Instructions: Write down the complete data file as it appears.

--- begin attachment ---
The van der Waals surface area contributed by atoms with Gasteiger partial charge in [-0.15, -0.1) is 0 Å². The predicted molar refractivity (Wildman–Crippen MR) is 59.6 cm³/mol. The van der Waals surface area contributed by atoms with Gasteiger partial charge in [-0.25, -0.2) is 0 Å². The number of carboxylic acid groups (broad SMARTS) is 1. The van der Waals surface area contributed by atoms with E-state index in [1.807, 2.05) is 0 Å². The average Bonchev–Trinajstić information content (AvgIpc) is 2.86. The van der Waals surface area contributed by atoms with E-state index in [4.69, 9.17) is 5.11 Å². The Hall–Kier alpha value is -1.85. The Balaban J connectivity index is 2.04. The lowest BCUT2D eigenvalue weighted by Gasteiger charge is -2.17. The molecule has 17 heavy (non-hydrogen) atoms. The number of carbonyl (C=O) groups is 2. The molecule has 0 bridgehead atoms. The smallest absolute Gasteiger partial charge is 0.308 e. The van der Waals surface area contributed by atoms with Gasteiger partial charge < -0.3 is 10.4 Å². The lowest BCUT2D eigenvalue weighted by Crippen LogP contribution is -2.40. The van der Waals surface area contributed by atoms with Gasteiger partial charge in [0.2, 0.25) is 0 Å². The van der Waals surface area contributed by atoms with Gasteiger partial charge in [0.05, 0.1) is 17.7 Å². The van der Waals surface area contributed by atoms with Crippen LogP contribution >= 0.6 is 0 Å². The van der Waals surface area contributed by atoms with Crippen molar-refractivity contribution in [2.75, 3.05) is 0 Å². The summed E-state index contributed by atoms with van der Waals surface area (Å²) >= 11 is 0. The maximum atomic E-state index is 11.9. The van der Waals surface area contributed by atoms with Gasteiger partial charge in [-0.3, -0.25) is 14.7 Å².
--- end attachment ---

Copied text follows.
The van der Waals surface area contributed by atoms with Gasteiger partial charge in [-0.15, -0.1) is 0 Å². The predicted molar refractivity (Wildman–Crippen MR) is 59.6 cm³/mol. The van der Waals surface area contributed by atoms with Gasteiger partial charge in [-0.25, -0.2) is 0 Å². The number of carboxylic acid groups (broad SMARTS) is 1. The van der Waals surface area contributed by atoms with E-state index in [1.807, 2.05) is 0 Å². The average Bonchev–Trinajstić information content (AvgIpc) is 2.86. The van der Waals surface area contributed by atoms with E-state index in [4.69, 9.17) is 5.11 Å². The Hall–Kier alpha value is -1.85. The Balaban J connectivity index is 2.04. The lowest BCUT2D eigenvalue weighted by Gasteiger charge is -2.17. The molecule has 17 heavy (non-hydrogen) atoms. The number of carbonyl (C=O) groups is 2. The molecule has 0 bridgehead atoms. The smallest absolute Gasteiger partial charge is 0.308 e. The van der Waals surface area contributed by atoms with Gasteiger partial charge < -0.3 is 10.4 Å². The lowest BCUT2D eigenvalue weighted by Crippen LogP contribution is -2.40. The van der Waals surface area contributed by atoms with Gasteiger partial charge in [0.2, 0.25) is 0 Å². The van der Waals surface area contributed by atoms with Gasteiger partial charge in [0.05, 0.1) is 17.7 Å². The van der Waals surface area contributed by atoms with Crippen LogP contribution >= 0.6 is 0 Å². The van der Waals surface area contributed by atoms with Crippen molar-refractivity contribution in [2.75, 3.05) is 0 Å². The summed E-state index contributed by atoms with van der Waals surface area (Å²) >= 11 is 0. The maximum atomic E-state index is 11.9. The van der Waals surface area contributed by atoms with Gasteiger partial charge in [-0.3, -0.25) is 14.7 Å².